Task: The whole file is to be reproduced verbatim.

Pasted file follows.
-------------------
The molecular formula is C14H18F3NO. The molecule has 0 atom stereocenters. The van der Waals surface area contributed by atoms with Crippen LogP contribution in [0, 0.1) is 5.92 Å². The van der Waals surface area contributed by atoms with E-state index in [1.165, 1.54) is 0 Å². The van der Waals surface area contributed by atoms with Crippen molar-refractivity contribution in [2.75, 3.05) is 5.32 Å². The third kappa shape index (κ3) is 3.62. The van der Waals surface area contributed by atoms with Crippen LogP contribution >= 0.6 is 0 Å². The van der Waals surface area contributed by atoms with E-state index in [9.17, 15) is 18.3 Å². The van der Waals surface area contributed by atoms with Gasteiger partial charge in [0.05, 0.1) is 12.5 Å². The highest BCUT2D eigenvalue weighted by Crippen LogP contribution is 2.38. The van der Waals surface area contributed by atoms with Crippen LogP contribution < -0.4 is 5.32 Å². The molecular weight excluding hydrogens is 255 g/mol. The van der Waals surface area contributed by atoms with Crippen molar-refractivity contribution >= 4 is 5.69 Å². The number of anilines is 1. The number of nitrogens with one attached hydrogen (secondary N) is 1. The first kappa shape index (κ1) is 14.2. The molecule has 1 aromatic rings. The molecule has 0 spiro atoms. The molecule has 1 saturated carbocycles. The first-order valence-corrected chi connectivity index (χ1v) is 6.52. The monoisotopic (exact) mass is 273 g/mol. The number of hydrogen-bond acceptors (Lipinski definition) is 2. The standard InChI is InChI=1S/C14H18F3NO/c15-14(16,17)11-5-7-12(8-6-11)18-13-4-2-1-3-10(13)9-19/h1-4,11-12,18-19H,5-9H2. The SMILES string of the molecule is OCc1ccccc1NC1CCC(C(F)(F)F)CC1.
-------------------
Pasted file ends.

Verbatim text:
The molecular formula is C14H18F3NO. The molecule has 0 atom stereocenters. The van der Waals surface area contributed by atoms with Crippen LogP contribution in [0, 0.1) is 5.92 Å². The van der Waals surface area contributed by atoms with E-state index in [1.165, 1.54) is 0 Å². The van der Waals surface area contributed by atoms with Crippen molar-refractivity contribution in [2.75, 3.05) is 5.32 Å². The third kappa shape index (κ3) is 3.62. The van der Waals surface area contributed by atoms with Crippen LogP contribution >= 0.6 is 0 Å². The van der Waals surface area contributed by atoms with E-state index in [9.17, 15) is 18.3 Å². The van der Waals surface area contributed by atoms with Gasteiger partial charge in [0.05, 0.1) is 12.5 Å². The highest BCUT2D eigenvalue weighted by Crippen LogP contribution is 2.38. The van der Waals surface area contributed by atoms with Crippen LogP contribution < -0.4 is 5.32 Å². The molecular weight excluding hydrogens is 255 g/mol. The van der Waals surface area contributed by atoms with Crippen molar-refractivity contribution >= 4 is 5.69 Å². The number of anilines is 1. The number of nitrogens with one attached hydrogen (secondary N) is 1. The first kappa shape index (κ1) is 14.2. The molecule has 1 aromatic rings. The molecule has 0 spiro atoms. The molecule has 1 saturated carbocycles. The first-order valence-corrected chi connectivity index (χ1v) is 6.52. The monoisotopic (exact) mass is 273 g/mol. The number of hydrogen-bond acceptors (Lipinski definition) is 2. The standard InChI is InChI=1S/C14H18F3NO/c15-14(16,17)11-5-7-12(8-6-11)18-13-4-2-1-3-10(13)9-19/h1-4,11-12,18-19H,5-9H2. The SMILES string of the molecule is OCc1ccccc1NC1CCC(C(F)(F)F)CC1.